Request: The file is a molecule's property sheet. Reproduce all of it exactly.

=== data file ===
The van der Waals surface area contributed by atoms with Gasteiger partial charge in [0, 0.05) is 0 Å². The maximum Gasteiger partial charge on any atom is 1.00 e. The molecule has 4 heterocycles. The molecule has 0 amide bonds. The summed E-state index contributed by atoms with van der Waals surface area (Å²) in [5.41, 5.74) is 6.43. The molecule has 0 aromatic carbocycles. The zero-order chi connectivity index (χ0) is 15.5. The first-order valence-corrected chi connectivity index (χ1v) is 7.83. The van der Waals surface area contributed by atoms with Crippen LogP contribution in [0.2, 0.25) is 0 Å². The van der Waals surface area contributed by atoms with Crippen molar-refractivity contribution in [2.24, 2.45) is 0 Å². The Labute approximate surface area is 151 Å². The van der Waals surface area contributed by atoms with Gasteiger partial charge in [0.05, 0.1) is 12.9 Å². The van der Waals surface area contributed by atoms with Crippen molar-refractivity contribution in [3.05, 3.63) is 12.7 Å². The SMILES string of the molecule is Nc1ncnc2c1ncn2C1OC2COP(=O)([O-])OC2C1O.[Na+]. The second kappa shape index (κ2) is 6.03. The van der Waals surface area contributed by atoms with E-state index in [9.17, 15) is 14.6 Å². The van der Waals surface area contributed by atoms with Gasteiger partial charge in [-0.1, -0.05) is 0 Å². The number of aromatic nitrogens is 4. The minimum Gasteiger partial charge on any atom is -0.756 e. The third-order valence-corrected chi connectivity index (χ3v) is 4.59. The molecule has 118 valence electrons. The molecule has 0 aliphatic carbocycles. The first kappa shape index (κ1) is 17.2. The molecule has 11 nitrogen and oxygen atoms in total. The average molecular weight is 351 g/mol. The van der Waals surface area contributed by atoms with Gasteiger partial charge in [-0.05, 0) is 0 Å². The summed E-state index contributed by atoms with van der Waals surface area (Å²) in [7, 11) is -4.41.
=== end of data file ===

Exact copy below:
The van der Waals surface area contributed by atoms with Gasteiger partial charge in [0, 0.05) is 0 Å². The maximum Gasteiger partial charge on any atom is 1.00 e. The molecule has 4 heterocycles. The molecule has 0 amide bonds. The summed E-state index contributed by atoms with van der Waals surface area (Å²) in [5.41, 5.74) is 6.43. The molecule has 0 aromatic carbocycles. The zero-order chi connectivity index (χ0) is 15.5. The first-order valence-corrected chi connectivity index (χ1v) is 7.83. The van der Waals surface area contributed by atoms with Crippen LogP contribution in [0.2, 0.25) is 0 Å². The van der Waals surface area contributed by atoms with Crippen molar-refractivity contribution in [2.24, 2.45) is 0 Å². The Labute approximate surface area is 151 Å². The van der Waals surface area contributed by atoms with Gasteiger partial charge in [0.05, 0.1) is 12.9 Å². The van der Waals surface area contributed by atoms with Crippen molar-refractivity contribution in [3.05, 3.63) is 12.7 Å². The SMILES string of the molecule is Nc1ncnc2c1ncn2C1OC2COP(=O)([O-])OC2C1O.[Na+]. The second kappa shape index (κ2) is 6.03. The van der Waals surface area contributed by atoms with E-state index in [9.17, 15) is 14.6 Å². The van der Waals surface area contributed by atoms with Gasteiger partial charge in [-0.1, -0.05) is 0 Å². The number of aromatic nitrogens is 4. The minimum Gasteiger partial charge on any atom is -0.756 e. The third-order valence-corrected chi connectivity index (χ3v) is 4.59. The molecule has 118 valence electrons. The molecule has 0 aliphatic carbocycles. The first kappa shape index (κ1) is 17.2. The molecule has 11 nitrogen and oxygen atoms in total. The average molecular weight is 351 g/mol. The van der Waals surface area contributed by atoms with Gasteiger partial charge in [-0.05, 0) is 0 Å². The summed E-state index contributed by atoms with van der Waals surface area (Å²) in [7, 11) is -4.41.